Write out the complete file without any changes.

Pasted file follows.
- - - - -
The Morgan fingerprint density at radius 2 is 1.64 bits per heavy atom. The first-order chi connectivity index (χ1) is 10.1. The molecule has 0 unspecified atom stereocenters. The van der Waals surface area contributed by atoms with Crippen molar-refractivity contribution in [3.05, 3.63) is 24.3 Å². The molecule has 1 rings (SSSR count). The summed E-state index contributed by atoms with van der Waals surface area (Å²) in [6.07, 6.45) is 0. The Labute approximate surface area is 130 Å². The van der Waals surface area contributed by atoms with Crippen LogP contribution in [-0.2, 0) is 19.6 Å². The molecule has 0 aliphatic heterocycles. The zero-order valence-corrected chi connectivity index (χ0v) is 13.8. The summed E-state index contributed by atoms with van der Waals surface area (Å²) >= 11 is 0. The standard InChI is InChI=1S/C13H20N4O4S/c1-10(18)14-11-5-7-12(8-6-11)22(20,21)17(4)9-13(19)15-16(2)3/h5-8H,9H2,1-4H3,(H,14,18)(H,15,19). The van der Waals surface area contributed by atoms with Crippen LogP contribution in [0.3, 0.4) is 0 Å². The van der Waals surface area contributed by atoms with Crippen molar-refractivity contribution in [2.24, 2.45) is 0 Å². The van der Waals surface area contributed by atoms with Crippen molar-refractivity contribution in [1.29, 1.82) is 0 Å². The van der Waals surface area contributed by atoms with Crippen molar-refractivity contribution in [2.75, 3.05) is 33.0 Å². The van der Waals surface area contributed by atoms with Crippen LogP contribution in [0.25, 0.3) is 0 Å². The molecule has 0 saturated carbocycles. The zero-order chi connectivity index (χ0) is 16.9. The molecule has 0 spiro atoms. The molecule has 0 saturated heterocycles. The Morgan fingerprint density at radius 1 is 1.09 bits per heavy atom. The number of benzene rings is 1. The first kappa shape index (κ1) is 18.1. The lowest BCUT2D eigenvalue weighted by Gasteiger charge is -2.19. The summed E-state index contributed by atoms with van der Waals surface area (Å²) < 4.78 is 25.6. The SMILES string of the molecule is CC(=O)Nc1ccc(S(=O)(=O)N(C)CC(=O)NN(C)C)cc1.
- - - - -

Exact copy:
The Morgan fingerprint density at radius 2 is 1.64 bits per heavy atom. The first-order chi connectivity index (χ1) is 10.1. The molecule has 0 unspecified atom stereocenters. The van der Waals surface area contributed by atoms with Crippen molar-refractivity contribution in [3.05, 3.63) is 24.3 Å². The molecule has 1 rings (SSSR count). The summed E-state index contributed by atoms with van der Waals surface area (Å²) in [6.07, 6.45) is 0. The Labute approximate surface area is 130 Å². The van der Waals surface area contributed by atoms with Crippen LogP contribution in [-0.2, 0) is 19.6 Å². The molecule has 0 aliphatic heterocycles. The zero-order valence-corrected chi connectivity index (χ0v) is 13.8. The summed E-state index contributed by atoms with van der Waals surface area (Å²) >= 11 is 0. The standard InChI is InChI=1S/C13H20N4O4S/c1-10(18)14-11-5-7-12(8-6-11)22(20,21)17(4)9-13(19)15-16(2)3/h5-8H,9H2,1-4H3,(H,14,18)(H,15,19). The van der Waals surface area contributed by atoms with Crippen LogP contribution in [0.3, 0.4) is 0 Å². The van der Waals surface area contributed by atoms with Crippen molar-refractivity contribution in [2.24, 2.45) is 0 Å². The van der Waals surface area contributed by atoms with Crippen molar-refractivity contribution in [1.29, 1.82) is 0 Å². The van der Waals surface area contributed by atoms with Crippen molar-refractivity contribution in [2.75, 3.05) is 33.0 Å². The van der Waals surface area contributed by atoms with Crippen LogP contribution in [0.25, 0.3) is 0 Å². The molecule has 0 saturated carbocycles. The zero-order chi connectivity index (χ0) is 16.9. The molecule has 0 spiro atoms. The molecule has 0 saturated heterocycles. The Morgan fingerprint density at radius 1 is 1.09 bits per heavy atom. The number of benzene rings is 1. The first kappa shape index (κ1) is 18.1. The lowest BCUT2D eigenvalue weighted by Gasteiger charge is -2.19. The summed E-state index contributed by atoms with van der Waals surface area (Å²) < 4.78 is 25.6. The SMILES string of the molecule is CC(=O)Nc1ccc(S(=O)(=O)N(C)CC(=O)NN(C)C)cc1.